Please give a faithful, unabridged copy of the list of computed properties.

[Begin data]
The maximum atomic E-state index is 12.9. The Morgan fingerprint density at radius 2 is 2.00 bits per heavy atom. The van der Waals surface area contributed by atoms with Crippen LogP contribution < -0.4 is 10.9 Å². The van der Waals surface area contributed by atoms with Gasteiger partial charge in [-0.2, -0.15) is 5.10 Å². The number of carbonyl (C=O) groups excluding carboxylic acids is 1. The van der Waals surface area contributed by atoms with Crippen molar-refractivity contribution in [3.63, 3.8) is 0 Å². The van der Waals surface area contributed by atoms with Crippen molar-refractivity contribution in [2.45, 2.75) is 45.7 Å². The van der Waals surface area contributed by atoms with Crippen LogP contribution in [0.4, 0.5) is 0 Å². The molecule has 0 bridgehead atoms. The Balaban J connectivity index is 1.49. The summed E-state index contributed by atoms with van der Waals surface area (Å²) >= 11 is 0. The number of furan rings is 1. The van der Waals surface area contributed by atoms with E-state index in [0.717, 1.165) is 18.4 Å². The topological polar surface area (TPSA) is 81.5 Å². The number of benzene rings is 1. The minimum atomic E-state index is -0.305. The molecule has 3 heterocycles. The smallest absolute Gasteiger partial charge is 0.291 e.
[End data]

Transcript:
The maximum atomic E-state index is 12.9. The Morgan fingerprint density at radius 2 is 2.00 bits per heavy atom. The van der Waals surface area contributed by atoms with Crippen LogP contribution < -0.4 is 10.9 Å². The van der Waals surface area contributed by atoms with Gasteiger partial charge in [-0.2, -0.15) is 5.10 Å². The number of carbonyl (C=O) groups excluding carboxylic acids is 1. The van der Waals surface area contributed by atoms with Crippen molar-refractivity contribution in [3.63, 3.8) is 0 Å². The van der Waals surface area contributed by atoms with Crippen molar-refractivity contribution in [2.45, 2.75) is 45.7 Å². The van der Waals surface area contributed by atoms with Crippen LogP contribution in [0.4, 0.5) is 0 Å². The molecule has 0 bridgehead atoms. The Balaban J connectivity index is 1.49. The summed E-state index contributed by atoms with van der Waals surface area (Å²) >= 11 is 0. The number of furan rings is 1. The van der Waals surface area contributed by atoms with E-state index in [0.717, 1.165) is 18.4 Å². The topological polar surface area (TPSA) is 81.5 Å². The number of benzene rings is 1. The minimum atomic E-state index is -0.305. The molecule has 3 heterocycles. The smallest absolute Gasteiger partial charge is 0.291 e.